"...I've no fucking clue what to pay for half a kilogram of them."

Fractionally more than you pay for 1lb, given that 1lb = 454g...
Permalink Mat Hall 
January 9th, 2006
Sure I do, Phil, but Joe Average is going to be clueless. Or Josephine Average.

As far as the speed limits go, chaos!

Of course, nobody pays much attention to them anyway. If I go less than 80mph on my way to work, I'm getting passed left and right.
Permalink Mark Warner 
January 9th, 2006
"Yeah but you know that 4 or 5 potatoes should cost around $3 or whatever right?"

Where the fuck are you buying your potatoes? Are they made of gold?
Permalink Mat Hall 
January 9th, 2006
School zone: Slow to 50!

Of course... lil buggers can't run that fast!
Permalink I am Jack's stolen stitch 
January 9th, 2006
Mat -

Firstly I was being facetious about what to pay for half a kilo, since I knew that it's roughly a pound. :)

Secondly, 4 or 5 potatoes in Connecticut can very well cost you $2 - $3, depending on the variety. $2-3 is probably an average price, actually.
Permalink Mark Warner 
January 9th, 2006
Mat, I don't do the shopping in the house, but according to the local circular it looks like a 5lbs bag of Idahos is on sale for $3.
Permalink Phil 
January 9th, 2006
5 lbs of Idahos is probably more like 8 potatoes, give or take.
Permalink Mark Warner 
January 9th, 2006
So is it a good deal, should I pick some up? ;)
Permalink Phil 
January 9th, 2006
You'll be discussing the price of fish next...
Permalink a cynic writes... 
January 9th, 2006
Potatoes in Connecticut cost between 79 and 99 cents a pound, usually, unless you buy in 5 pound bags. Then they go bad, so buying in bulk isn't worth the discount.

Heck, they're cheap compared to things like avocados and citrus fruit!
Permalink Dana 
January 9th, 2006
"Not really - Roman soldiers were trained to march a regulation length pace."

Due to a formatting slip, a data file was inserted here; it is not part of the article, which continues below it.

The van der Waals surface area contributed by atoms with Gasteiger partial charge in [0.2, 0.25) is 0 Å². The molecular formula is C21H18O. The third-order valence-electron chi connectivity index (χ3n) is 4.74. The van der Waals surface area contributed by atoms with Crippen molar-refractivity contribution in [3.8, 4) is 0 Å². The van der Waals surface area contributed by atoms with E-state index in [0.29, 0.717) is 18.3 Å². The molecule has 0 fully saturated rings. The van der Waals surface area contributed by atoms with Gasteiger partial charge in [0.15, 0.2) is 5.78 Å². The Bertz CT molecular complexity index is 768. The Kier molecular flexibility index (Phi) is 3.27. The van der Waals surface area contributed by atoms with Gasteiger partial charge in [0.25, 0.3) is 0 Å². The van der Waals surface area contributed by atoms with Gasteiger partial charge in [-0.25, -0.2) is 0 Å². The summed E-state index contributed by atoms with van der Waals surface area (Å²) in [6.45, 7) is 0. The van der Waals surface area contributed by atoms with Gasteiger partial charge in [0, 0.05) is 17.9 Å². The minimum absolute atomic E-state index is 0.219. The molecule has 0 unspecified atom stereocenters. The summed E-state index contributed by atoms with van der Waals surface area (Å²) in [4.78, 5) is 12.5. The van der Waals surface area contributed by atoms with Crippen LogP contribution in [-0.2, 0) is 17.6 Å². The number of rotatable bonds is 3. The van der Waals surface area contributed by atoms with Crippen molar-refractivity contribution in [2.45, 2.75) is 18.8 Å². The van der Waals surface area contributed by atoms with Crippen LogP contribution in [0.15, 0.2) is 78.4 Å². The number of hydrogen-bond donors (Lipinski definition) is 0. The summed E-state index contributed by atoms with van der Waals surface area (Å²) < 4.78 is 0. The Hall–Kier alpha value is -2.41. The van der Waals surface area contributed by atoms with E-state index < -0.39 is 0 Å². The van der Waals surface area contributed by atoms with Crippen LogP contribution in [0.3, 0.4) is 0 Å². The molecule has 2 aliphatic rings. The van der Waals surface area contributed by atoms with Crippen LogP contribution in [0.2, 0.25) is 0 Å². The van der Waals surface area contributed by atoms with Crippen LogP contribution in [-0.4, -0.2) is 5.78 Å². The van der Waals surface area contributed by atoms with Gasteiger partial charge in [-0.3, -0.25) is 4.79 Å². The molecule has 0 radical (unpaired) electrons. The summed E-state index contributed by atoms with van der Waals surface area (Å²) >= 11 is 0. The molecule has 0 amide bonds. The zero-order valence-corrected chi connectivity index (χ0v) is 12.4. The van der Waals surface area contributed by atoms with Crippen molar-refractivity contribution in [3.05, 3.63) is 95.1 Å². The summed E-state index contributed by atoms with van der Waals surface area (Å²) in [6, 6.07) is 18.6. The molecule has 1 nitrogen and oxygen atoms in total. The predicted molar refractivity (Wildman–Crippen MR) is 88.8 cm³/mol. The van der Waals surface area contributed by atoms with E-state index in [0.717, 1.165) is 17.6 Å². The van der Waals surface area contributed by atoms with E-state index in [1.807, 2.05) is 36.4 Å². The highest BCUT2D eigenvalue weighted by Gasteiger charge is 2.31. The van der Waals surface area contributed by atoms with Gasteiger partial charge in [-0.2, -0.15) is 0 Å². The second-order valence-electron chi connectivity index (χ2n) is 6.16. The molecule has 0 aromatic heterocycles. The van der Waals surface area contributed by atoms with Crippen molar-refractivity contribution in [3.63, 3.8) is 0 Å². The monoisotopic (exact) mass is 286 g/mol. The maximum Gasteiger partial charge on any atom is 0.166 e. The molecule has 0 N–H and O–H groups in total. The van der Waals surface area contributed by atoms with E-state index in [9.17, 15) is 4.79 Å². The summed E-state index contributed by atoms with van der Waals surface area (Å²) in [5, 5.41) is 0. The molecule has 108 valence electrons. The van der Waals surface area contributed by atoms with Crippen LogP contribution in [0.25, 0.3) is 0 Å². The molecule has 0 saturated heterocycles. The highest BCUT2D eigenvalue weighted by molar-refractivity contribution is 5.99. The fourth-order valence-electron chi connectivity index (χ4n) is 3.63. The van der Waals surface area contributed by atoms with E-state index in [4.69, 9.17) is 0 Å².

And the regulation is - say it with me - arbitrary. :P

"The trouble with changing to the metric system in the US is that there will be an INSANE amount of price gouging for produce and the like, initially."

That's what everyone kept saying when we joined the EU, and what was supposed to happen when countries switched to the Euro... in fact, there was hardly any difference at all (with the exception of things being priced at e1 as opposed to e0.94 as they would in a direct conversion).
Permalink Flasher T 
January 9th, 2006
++Flasher T

Everybody said that that would happen when transitioning to Euros but it didn't. Perhaps because people were expecting it.
Permalink Colm O'Connor 
January 9th, 2006
There was a huge cost to consumers when Britain switched to the metric system because every retail business had to replace or convert their weighing and pricing equipment. Those costs were passed on to the customer but people didn't see it--it was an invisible cost like VAT is.
Permalink Ian Boys 
January 9th, 2006
Cynic, given that 1 mile is 1760 yards, that would make one standard Roman pace about 5 feet long. Something doesn't seem right there, unless Roman soldiers were 8 ft giants?